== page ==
Shortwave Kitsch founders (from left) Kristen N. Granet, Brandon L. Joyner, Brooke Rash and Maddie Casto hope to bring vintage vibes to Charleston's theater scene | Photo by Rūta Smith

New theater companies are nothing unusual in Charleston. But when a company looks to introduce something that Charleston audiences haven’t seen before, that demands attention. Shortwave Kitsch is one such company, bringing a unique production to various Holy City stages. When Shortwave Kitsch officially debuts The Adventure Begins on August 27 at Flowertown Players, it will be the first live radio drama in Charleston.

“Probably about six, eight years ago, I was looking for something to do,” said Brandon L. Joyner, actor, writer and one of the four founders of Shortwave Kitsch. “Just something different. I was listening to Thrilling Adventure Hour and Garrison Keelor on Prairie Home Companion. I was like, there’s a space in between this.”

Radio drama originated in the early 1920s. Full audio productions, using actors and sound effects, would bring full-length stage plays and original stories to the living rooms of the masses through their radios. Radio drama has found a new life in the podcasting age. Shortwave Kitsch takes it a step further by using that audio performance tradition while mixing in live elements. Audiences in the theater will see two “radio plays,” performed by actors with live music, sound effects and songs. Live performances will be recorded and released as a podcast in 2023.

Actors, much like their forerunners a hundred years ago, will be on book. The live shows and the podcast episodes they become will offer very different experiences for audiences. The physical audience gets a live theater show that is almost a behind-the-scenes experience, complete with the knowledge that they will be a part of a podcast.

The radio plays, written by Joyner, try to thread the needle between the bite of Thrilling Adventure Hour’s irreverent comedy and the folksiness of Keelor. Joyner has written six ongoing series across different genres. Each Shortwave Kitsch show will feature two series, one episode each. The first show features adventure story Call the Lady Physician and sci-fi/spy story Extra Intelligence. Hardboiled detective stories, westerns, murder mysteries, old-Hollywood horror and more are in the works for future Kitsch installments.

“We’re trying to represent all the genres of yesterday,” Joyner said.

Kitsch co-founder Maddie Casto added, “The coolest thing is that each one of us has brought our own strength to the project, which I really love.” Casto is an actor, Kitsch’s social media manager and a singer with her own vintage act, Vintage Vibes. Other founders are: Brooke Rash, the company’s foley artist, and Kristen N. Granet, who manages the business. 

The team came together by reading scripts during the pandemic, and discovered they had this drive to create these stories. A chance meeting through a funeral led to Pedro Toro joining the production as composer and musical director. Toro and Joyner wrote original songs for each Kitsch show, and Toro scored the episodes.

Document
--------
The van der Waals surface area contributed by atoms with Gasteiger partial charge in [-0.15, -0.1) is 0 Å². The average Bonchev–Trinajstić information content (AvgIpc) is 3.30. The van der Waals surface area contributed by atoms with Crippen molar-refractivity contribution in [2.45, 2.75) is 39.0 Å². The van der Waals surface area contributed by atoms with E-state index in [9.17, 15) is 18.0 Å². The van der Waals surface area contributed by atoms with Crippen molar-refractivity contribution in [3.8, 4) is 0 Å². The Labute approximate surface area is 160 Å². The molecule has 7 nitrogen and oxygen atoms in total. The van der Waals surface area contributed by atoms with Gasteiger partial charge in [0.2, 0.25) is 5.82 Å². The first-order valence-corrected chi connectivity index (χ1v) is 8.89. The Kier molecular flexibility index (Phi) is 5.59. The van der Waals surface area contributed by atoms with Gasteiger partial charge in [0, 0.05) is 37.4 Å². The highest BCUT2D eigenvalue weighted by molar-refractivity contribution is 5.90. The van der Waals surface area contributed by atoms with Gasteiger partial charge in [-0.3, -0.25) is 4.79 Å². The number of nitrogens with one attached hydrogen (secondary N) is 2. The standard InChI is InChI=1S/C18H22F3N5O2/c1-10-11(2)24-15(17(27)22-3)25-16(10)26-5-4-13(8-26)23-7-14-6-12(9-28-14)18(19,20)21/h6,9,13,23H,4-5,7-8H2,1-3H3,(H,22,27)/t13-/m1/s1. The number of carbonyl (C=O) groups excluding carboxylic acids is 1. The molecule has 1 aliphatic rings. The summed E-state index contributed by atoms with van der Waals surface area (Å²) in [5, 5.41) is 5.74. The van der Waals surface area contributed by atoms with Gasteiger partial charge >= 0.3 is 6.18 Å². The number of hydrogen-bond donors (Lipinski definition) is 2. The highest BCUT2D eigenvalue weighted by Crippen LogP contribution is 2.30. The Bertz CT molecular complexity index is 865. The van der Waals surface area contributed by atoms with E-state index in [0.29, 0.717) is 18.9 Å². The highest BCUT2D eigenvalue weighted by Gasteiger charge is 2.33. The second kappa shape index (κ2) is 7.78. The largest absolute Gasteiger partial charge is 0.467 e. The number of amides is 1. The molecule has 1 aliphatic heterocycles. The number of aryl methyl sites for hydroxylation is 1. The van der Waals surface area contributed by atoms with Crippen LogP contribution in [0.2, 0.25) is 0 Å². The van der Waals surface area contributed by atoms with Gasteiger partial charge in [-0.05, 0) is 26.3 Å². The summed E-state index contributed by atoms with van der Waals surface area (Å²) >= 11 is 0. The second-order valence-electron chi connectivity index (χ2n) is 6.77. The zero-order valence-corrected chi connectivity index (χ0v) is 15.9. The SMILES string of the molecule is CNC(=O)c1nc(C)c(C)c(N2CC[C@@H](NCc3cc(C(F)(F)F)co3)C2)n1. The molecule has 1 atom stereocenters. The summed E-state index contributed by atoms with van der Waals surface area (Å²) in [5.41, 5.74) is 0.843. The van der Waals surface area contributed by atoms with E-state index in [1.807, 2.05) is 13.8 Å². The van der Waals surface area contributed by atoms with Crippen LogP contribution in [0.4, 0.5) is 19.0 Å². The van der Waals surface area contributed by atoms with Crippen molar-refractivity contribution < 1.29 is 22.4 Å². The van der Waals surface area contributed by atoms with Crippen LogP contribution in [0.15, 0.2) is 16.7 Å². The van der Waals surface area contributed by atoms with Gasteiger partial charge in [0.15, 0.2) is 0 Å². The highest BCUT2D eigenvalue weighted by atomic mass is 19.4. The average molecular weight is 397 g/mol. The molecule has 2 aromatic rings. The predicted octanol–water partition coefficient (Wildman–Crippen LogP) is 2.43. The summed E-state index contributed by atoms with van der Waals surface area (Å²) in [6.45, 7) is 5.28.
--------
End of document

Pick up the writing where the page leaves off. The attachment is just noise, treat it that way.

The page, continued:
Shortwave Kitsch is opening at Flowertown Players, but it won’t live there permanently. The company plans to move around and perform on as many Charleston stages as they can. The hope is to bring these shows to every corner of Charleston. 

Joyner and Casto are joined by a cast of great local talents. Tiffany Parker Copeland, Michael Catangay, Luciana Marcial-Vincion, Chad Estel, Miguel Rabsatt, Michelle Junga-Murphy and David Joyner fill out the casts for Call the Lady Physician and Extra Intelligence. Many of these performers will play recurring characters in future episodes. With monthly shows featuring two of the six ongoing series, audiences can look forward to hearing from these characters again and again.

The monthly shuffling of episodes also serves another purpose for Kitsch’s long term goals: making it easier for actors to commit to productions. Leads will stay the same in each series, but then one-off monsters can be played by any actor at any time.

“Just like they did in the 1940s, we’re not gonna really have huge rehearsal periods,” Casto said. “We rehearse the night before the show. Although actors know far in advance what show they’re playing in and who they’re playing, all that stuff, but we’ll get together the night before and read through it a couple times. Get out all the kinks, and then the next day is the show.”

Shortwave Kitsch hopes to not only reignite interest in an old style of theater, but also to bring the Charleston theater community together in a new way. They hope the lighter rehearsal commitments and different performance spaces will mean they get to work with talent from all over Charleston.

“It’ll be kind of like this beautiful cross-pollination of all the theaters in Charleston,” Rash said.

It’s an ambitious project, but one that the team is incredibly excited about. It’s the culmination of nine months of work, and Shortwave Kitsch hopes you’ll come get involved.

“We want to celebrate this with you, and it just can’t be done without an audience,” Joyner said.

Casto added, “It’s part of the magic of it. The reason we’re making this happen is for our audience.”

Shortwave Kitsch’s The Adventure Begins opens on August 27 at the Flowertown Players with shows at 2:30 p.m. and 7:30 p.m. For more information and tickets, head to

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